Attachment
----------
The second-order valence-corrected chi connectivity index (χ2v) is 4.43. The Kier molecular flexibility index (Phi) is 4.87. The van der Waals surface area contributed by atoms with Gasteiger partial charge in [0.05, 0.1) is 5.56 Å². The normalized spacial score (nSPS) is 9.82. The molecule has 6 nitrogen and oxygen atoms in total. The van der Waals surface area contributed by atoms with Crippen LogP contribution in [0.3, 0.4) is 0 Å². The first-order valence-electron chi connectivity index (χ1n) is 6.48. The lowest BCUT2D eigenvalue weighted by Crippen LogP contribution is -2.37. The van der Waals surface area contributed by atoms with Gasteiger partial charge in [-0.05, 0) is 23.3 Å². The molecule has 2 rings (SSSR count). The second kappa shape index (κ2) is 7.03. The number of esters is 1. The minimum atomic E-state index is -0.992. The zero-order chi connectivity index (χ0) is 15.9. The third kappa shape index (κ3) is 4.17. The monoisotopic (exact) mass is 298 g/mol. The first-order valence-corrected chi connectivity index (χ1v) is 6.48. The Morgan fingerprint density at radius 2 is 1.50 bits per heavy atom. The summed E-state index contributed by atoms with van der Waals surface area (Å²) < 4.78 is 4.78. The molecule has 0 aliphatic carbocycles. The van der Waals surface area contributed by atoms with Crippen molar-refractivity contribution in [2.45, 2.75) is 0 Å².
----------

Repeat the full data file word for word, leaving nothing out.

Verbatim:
The second-order valence-corrected chi connectivity index (χ2v) is 4.43. The Kier molecular flexibility index (Phi) is 4.87. The van der Waals surface area contributed by atoms with Gasteiger partial charge in [0.05, 0.1) is 5.56 Å². The normalized spacial score (nSPS) is 9.82. The molecule has 6 nitrogen and oxygen atoms in total. The van der Waals surface area contributed by atoms with Crippen LogP contribution in [0.3, 0.4) is 0 Å². The first-order valence-electron chi connectivity index (χ1n) is 6.48. The lowest BCUT2D eigenvalue weighted by Crippen LogP contribution is -2.37. The van der Waals surface area contributed by atoms with Gasteiger partial charge in [-0.05, 0) is 23.3 Å². The molecule has 2 rings (SSSR count). The second kappa shape index (κ2) is 7.03. The number of esters is 1. The minimum atomic E-state index is -0.992. The zero-order chi connectivity index (χ0) is 15.9. The third kappa shape index (κ3) is 4.17. The monoisotopic (exact) mass is 298 g/mol. The first-order valence-corrected chi connectivity index (χ1v) is 6.48. The Morgan fingerprint density at radius 2 is 1.50 bits per heavy atom. The summed E-state index contributed by atoms with van der Waals surface area (Å²) < 4.78 is 4.78. The molecule has 0 aliphatic carbocycles. The van der Waals surface area contributed by atoms with Crippen molar-refractivity contribution in [2.45, 2.75) is 0 Å².